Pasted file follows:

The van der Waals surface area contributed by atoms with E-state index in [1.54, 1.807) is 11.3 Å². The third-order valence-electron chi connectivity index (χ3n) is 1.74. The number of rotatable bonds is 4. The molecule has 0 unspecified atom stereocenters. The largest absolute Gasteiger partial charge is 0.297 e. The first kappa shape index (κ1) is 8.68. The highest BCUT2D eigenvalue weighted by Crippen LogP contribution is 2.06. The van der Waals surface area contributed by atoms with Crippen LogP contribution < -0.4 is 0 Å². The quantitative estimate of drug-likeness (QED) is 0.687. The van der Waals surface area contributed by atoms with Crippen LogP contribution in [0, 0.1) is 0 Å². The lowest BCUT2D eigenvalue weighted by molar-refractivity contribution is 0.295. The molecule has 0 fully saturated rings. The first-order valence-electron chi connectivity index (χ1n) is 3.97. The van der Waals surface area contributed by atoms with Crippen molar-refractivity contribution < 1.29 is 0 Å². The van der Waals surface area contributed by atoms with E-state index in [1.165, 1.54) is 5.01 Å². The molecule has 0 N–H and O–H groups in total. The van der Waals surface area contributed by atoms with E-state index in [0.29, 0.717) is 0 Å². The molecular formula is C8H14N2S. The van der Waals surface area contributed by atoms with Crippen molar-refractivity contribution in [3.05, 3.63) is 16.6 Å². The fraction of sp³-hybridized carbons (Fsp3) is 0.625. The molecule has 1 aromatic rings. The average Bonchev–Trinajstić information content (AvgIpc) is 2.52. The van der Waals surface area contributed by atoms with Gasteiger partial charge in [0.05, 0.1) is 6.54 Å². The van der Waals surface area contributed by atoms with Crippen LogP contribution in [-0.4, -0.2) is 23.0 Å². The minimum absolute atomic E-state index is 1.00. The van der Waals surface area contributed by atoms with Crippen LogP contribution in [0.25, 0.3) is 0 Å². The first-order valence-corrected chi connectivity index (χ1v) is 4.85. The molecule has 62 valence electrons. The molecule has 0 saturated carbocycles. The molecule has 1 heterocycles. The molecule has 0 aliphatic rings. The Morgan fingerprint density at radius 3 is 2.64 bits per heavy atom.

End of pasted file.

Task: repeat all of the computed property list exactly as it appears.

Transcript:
The van der Waals surface area contributed by atoms with E-state index in [1.54, 1.807) is 11.3 Å². The third-order valence-electron chi connectivity index (χ3n) is 1.74. The number of rotatable bonds is 4. The molecule has 0 unspecified atom stereocenters. The largest absolute Gasteiger partial charge is 0.297 e. The first kappa shape index (κ1) is 8.68. The highest BCUT2D eigenvalue weighted by Crippen LogP contribution is 2.06. The van der Waals surface area contributed by atoms with Crippen LogP contribution < -0.4 is 0 Å². The quantitative estimate of drug-likeness (QED) is 0.687. The van der Waals surface area contributed by atoms with Crippen LogP contribution in [0, 0.1) is 0 Å². The lowest BCUT2D eigenvalue weighted by molar-refractivity contribution is 0.295. The molecule has 0 fully saturated rings. The first-order valence-electron chi connectivity index (χ1n) is 3.97. The van der Waals surface area contributed by atoms with Crippen molar-refractivity contribution < 1.29 is 0 Å². The van der Waals surface area contributed by atoms with E-state index in [1.165, 1.54) is 5.01 Å². The molecule has 0 N–H and O–H groups in total. The van der Waals surface area contributed by atoms with E-state index in [0.29, 0.717) is 0 Å². The molecular formula is C8H14N2S. The van der Waals surface area contributed by atoms with Crippen molar-refractivity contribution in [3.05, 3.63) is 16.6 Å². The fraction of sp³-hybridized carbons (Fsp3) is 0.625. The molecule has 1 aromatic rings. The average Bonchev–Trinajstić information content (AvgIpc) is 2.52. The van der Waals surface area contributed by atoms with Gasteiger partial charge in [0.05, 0.1) is 6.54 Å². The van der Waals surface area contributed by atoms with Crippen LogP contribution in [-0.4, -0.2) is 23.0 Å². The minimum absolute atomic E-state index is 1.00. The van der Waals surface area contributed by atoms with Crippen LogP contribution in [0.25, 0.3) is 0 Å². The first-order valence-corrected chi connectivity index (χ1v) is 4.85. The molecule has 62 valence electrons. The molecule has 0 saturated carbocycles. The molecule has 1 heterocycles. The molecule has 0 aliphatic rings. The Morgan fingerprint density at radius 3 is 2.64 bits per heavy atom.